The Bates method of eyesight training, named after Dr W H Bates, an eye specialist of New York, is a natural way of improving and maintaining eyesight using particular exercises to relearn proper habits of vision. Dr Bates published his bestseller, Better Eyesight without Glasses, detailing these exercises, in 1919. He argued that perfect vision was the product of completely relaxed eyes, and that it was misuse of the eyes that led to defects of vision.

Bates’s methods found many advocates, including the writer Aldous Huxley who as a young man could hardly see to read. Huxley’s book, The Art of Seeing, explains how he was helped by this method. Followers of the method, found throughout the world, argue that the exercises benefit people of all ages, however poor their eyesight. Many practitioners of other complementary therapies use the Bates method during treatments.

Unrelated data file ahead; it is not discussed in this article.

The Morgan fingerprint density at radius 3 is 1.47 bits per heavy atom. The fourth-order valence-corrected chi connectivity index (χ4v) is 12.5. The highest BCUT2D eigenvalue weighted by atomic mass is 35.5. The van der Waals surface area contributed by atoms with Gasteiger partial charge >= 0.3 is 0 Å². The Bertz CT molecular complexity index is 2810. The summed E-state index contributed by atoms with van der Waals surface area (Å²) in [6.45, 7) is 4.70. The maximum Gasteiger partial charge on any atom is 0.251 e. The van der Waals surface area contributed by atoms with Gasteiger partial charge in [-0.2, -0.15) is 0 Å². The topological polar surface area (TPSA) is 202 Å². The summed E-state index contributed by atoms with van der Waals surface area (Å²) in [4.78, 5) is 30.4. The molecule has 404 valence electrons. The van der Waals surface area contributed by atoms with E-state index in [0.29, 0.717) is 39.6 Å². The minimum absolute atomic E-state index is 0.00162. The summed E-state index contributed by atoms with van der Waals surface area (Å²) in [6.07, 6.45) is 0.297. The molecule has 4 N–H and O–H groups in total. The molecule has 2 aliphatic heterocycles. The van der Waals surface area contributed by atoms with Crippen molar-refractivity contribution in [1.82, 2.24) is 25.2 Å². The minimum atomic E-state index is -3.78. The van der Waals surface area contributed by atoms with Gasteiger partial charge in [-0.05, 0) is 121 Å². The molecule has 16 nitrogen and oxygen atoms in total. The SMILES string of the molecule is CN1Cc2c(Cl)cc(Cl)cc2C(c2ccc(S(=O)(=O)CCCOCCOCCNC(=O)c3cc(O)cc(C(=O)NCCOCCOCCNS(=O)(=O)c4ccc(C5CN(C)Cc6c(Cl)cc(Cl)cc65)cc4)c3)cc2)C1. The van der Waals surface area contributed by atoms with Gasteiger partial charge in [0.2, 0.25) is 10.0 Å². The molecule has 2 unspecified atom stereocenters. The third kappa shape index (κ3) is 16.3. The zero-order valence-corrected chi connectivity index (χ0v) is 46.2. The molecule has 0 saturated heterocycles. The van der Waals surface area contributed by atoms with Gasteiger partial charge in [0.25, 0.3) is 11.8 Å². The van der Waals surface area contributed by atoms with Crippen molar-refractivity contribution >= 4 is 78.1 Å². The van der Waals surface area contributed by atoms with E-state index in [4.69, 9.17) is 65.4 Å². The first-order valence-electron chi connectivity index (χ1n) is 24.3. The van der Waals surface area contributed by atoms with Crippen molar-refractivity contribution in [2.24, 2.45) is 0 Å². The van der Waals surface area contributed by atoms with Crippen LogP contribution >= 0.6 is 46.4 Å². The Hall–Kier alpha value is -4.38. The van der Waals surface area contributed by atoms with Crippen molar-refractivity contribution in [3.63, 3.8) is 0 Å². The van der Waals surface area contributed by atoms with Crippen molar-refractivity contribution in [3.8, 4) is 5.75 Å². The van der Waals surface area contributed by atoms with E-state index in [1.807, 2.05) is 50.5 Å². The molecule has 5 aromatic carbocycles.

There are seven main exercises which should be practised daily. They can be learned easily by obtaining a book or, more simply, by consulting a Bates practitioner, who will usually recommend a course of weekly training sessions. The exercises aim to relax tension in the eye muscles, and include ‘palming’, covering the eyes with the palms of the hands for ten minutes two or three times a day; ‘splashing’, splashing the closed eyes repeatedly with warm and then cold water, morning and evening; and ‘shifting and swinging’, consciously imitating the minute shifting movements of the eyes around objects. Bates also believed in blinking frequently, once or twice every ten seconds. In addition he considered the importance of diet, supplements and homeopathy in maintaining the health of the eyes.